By Virginia Woolf
Read by Georgina Sutton
9 hours 28 minutes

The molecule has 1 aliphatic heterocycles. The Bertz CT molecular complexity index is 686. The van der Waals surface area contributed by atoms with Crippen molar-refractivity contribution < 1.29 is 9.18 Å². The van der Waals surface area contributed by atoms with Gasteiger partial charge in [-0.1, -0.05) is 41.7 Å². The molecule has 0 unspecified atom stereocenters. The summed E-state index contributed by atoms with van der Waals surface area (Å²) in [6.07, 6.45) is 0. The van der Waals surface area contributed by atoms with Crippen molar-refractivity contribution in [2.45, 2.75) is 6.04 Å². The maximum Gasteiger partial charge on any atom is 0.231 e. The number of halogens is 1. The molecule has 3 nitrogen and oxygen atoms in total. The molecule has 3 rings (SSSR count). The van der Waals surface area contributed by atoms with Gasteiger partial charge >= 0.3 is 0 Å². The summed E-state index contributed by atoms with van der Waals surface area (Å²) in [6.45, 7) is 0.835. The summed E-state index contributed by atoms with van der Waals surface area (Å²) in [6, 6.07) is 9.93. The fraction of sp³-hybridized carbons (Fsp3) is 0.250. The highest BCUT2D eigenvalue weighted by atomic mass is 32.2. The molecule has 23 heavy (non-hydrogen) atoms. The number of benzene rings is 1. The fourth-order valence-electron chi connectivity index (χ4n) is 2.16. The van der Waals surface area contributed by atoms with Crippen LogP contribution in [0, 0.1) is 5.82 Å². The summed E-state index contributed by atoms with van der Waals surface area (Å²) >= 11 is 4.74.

Do not think, because this collection of essays is titled Volume 2, that there is anything lesser or additional to it. Here is Virginia Woolf at her most entertaining and informative, relishing the portraits and insights she presents as she surveys a varied collection of individuals in English society and English literature. The subjects range from the Elizabethans to Thomas Hardy, and then concludes, unexpectedly, with ‘How Should One Read A Book?’ Here is one delight after another: twenty-six occasional pieces (journalistic diversions) which demonstrate that her eye for history, for an individual’s place in history and in books, is just as acute and vivid as any character in her better-known novels. Many are familiar names. John Donne, Robinson Crusoe, De Quincey, Lord Chesterfield. There is Dr Burney’s Evening Party and George Gissing, names which indicate there is no overall scheme whatsoever! Woolf champions certain figures, such as Mary Wollstonecraft (admiring her personal stance and strength) and yet has time to cast a softer, kindly eye on Dorothy Wordsworth. The detail contained in these portraits will last long in the memory – Beau Brummell descending from being the unimpeachable dandy to a sad decline; the curious eccentric personality of the poet and hymn writer William Cowper and his affection for Lady Austen. Time and again, the skill and the wit of the great writer that is Virginia Woolf simply stops one in one’s tracks, as in her opening lines on Laurence Sterne. The essay is on A Sentimental Journey but she starts with tipping the hat to Tristram Shandy, which appeared when the author was 45. Woolf comments on Sterne: ‘No young writer could have dared to take such liberties with grammar and syntax and sense and propriety and the longstanding tradition of how a novel should be written. It needed a strong dose of the assurance of middle age and its indifference to censure to run such risks of shocking the lettered by the unconventionality of one’s style, and the respectable by the irregularity of one’s morals. But the risk was run and the success was prodigious.’ What a final sentence! Has the 21st century little time for the elegant essay, the joy of focused wit, of kindness, of acute observation, where the very brevity of format provides a space in which to think and reflect? In The Common Reader Volume 2, (published in 1932), the essay lives on and even more so in this sensitive and engaging reading by Georgina Sutton.




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